Closing my eyes, the reel began to run; flickering images coming into focus, the slightly speeded-up world of silent movies with its exaggerated expressions. A red-headed girl in a seaside resort at the birth of a new century. The sounds, the sights, the smells, the vastness of the sky and, below, the writhing sea, stretching to infinity – or France, whichever came first. Brighton! Mine for the taking.
I didn’t wait to be told twice. As far as the arches of the viaduct, the streets were mine; from the stench of the slums, through the narrow back-alleys to the grand Regency avenues lined with exotic palms. In a town designed for pleasure there was always plenty to do. An Italian organ- grinder pushed a tottering monkey dressed in a red waistcoat into the crowds with a collecting cap. Punch and Judy shows drew gasps on the promenade. There were cockles, whelks and jellied eels to gorge on. We had strong men, escape artists, bearded ladies and dwarfs. But, for me, the greatest spectacle was the fashionable folk who strutted the length of Madeira Terrace like peacocks. Our visitors rode the electric railway from the Palace Pier, or took one of Campbell’s paddle steamers, not realizing they were our entertainment. I lapped up every exquisite detail: the pearl buttons, the puffed sleeves, the feathers and bows, the delicate lace trim, the whitest gloves. These women had chambermaids to dress them. Road sweepers rushed to their assistance so they didn’t ruin their good shoes. They glanced out from beneath wide-brimmed hats to make sure they were being watched by the right sort of people, and, if you weren’t the right sort, they thought nothing of saying, “I’ll thank you not to stare.”
It was an age of new inventions, among them photography:
Mr Parker was flapping his arms enthusiastically. “This is a wonderful age to be involved in an industry involving scientific research and entertainment. Right now, inventions are being patented that will change the way we live. Cameras! Cinema! Motor cars! Flying machines! Don’t you want to be part of it?”
“Yes!” said Alfie, jumping up and down in his bare feet.
Crouching down to my level, Mr Parker enquired. “And you, Lottie? What will your answer be?”
The seafront was the perfect location for new subjects. Rows of striped tents and bunting provided perspective. Abandoned straw hats became donkey-fodder. Young women dressed in puffed-sleeved blouses reclined on the shingle as casually as their discomfort permitted. The Beach Orator, dressed in black cassocks and bearing a striking resemblance to Oscar Wilde, lifted one arm dramatically, his enthusiastic sermon drowned out by the jagged strains of Blind Henry’s accordion.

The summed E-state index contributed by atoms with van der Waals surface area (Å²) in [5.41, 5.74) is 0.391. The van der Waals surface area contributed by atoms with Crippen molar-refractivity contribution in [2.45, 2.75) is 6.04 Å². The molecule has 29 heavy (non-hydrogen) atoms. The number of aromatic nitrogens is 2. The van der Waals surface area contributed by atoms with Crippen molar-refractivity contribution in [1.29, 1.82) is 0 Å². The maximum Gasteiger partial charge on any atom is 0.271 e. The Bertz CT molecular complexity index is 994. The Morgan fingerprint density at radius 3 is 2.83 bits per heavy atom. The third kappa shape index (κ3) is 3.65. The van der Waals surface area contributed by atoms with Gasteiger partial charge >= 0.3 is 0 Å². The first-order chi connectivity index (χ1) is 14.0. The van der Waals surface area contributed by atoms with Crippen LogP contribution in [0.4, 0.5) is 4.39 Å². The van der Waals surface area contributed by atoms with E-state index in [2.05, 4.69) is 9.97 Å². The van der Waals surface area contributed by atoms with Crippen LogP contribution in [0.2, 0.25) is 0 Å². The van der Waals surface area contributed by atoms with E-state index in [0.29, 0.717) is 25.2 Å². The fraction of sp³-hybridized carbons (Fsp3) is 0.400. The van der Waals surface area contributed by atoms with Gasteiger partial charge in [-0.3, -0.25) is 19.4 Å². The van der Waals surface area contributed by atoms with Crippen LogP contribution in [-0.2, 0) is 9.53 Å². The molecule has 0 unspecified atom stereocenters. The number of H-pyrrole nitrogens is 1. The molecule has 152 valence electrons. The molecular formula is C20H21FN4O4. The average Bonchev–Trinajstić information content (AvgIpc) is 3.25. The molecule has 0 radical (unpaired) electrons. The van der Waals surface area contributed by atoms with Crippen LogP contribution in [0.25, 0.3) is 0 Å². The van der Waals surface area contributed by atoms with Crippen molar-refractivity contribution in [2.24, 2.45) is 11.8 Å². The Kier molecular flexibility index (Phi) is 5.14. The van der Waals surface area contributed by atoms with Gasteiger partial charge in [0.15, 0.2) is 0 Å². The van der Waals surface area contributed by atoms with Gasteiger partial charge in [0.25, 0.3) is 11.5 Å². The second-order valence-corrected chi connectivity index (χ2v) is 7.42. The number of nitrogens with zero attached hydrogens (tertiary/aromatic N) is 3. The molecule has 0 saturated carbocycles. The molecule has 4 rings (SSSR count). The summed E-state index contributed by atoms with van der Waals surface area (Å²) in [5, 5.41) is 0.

It was the age of Music Hall:
“Oh, I do like to be beside the Seaside,
Oh, I do like to be beside the sea…”
“Is that one of your own, Eddie?”
“It’s the new one by Mark Sheridan. Haven’t you heard it?”
It was an age of story-telling:
I had discovered Phoebe during an elicit game of hide- and-seek in the oldest churchyard in Brighton. Crouching, my disbelieving fingers traced the lichened dates beneath the tangle of ivy. The calculations I made, counting on fingers and then out loud – “One hundred and eight?” – seemed, to me, incredible.
“A prince?” Gawping, I slipped into my seat at the table.
“The prince. But it was her early life that was a mystery. Some say, after her mother died, her father dressed her as a boy soldier so she could follow him into the army. But she would tell anyone who cared to listen how, at the age of fifteen, after she fell madly in love with a private from the King’s Lambs, she disguised herself as a man. And together they fought, side by side.”
St Nicholas’ Churchyard, 1910
A sense of belonging
“You can try to forget the sea if you live in Brighton, but it never forgets you. There’s a reason you feel most at home on the beach.”
Their pipes nodded at the corner of their mouths as they concurred: “Oh, you’re a fisherman’s daughter. No doubt.”
An age of opportunity
“What?” Mr Parker laughed, taken aback. “Am I such an ogre?”
I shook my head. From its post, the yellow-eyed gull stared at me with distain.
“Then it must be possible to make them see sense.”
Alfie winced. “With respect, Sir, you haven’t met Mrs Pye.”
But it was change that Lottie grew to fear:
“They say there’s a war coming.”
“Who says?” I laughed, it sounded so unlikely; barely pausing from the business of releasing another missile which sank with a hollow sound.
“It’s been all over.” He shrugged as if the idea didn’t bother him. With the grace of a ballerina, he extended an arm and placed one foot carefully behind the other. We watched the stone skim the surface in a series of light bounces before it disappeared in a ripple that barely left a blemish.
In 2009, Lottie’s son James will return to look for her shadow.
After braving the expanse of bellowing traffic on King’s Road, Jenny and I found ourselves above the beach between the bustle and neon glare of Brighton Pier and the shipwreck of the old West Pier, silhouetted against what little remained of the pallid winter sun.
“I’ve never been here before,” Jenny admitted, crunching forwards towards the lonely remains of the pillars.
“Never been to Brighton!”
“My Dad likes his beaches to have sand. And to be hot.” Jenny turned to me, her hair lashing her face but her eyes shining.
“On a day like today, I have to say: he has a point.”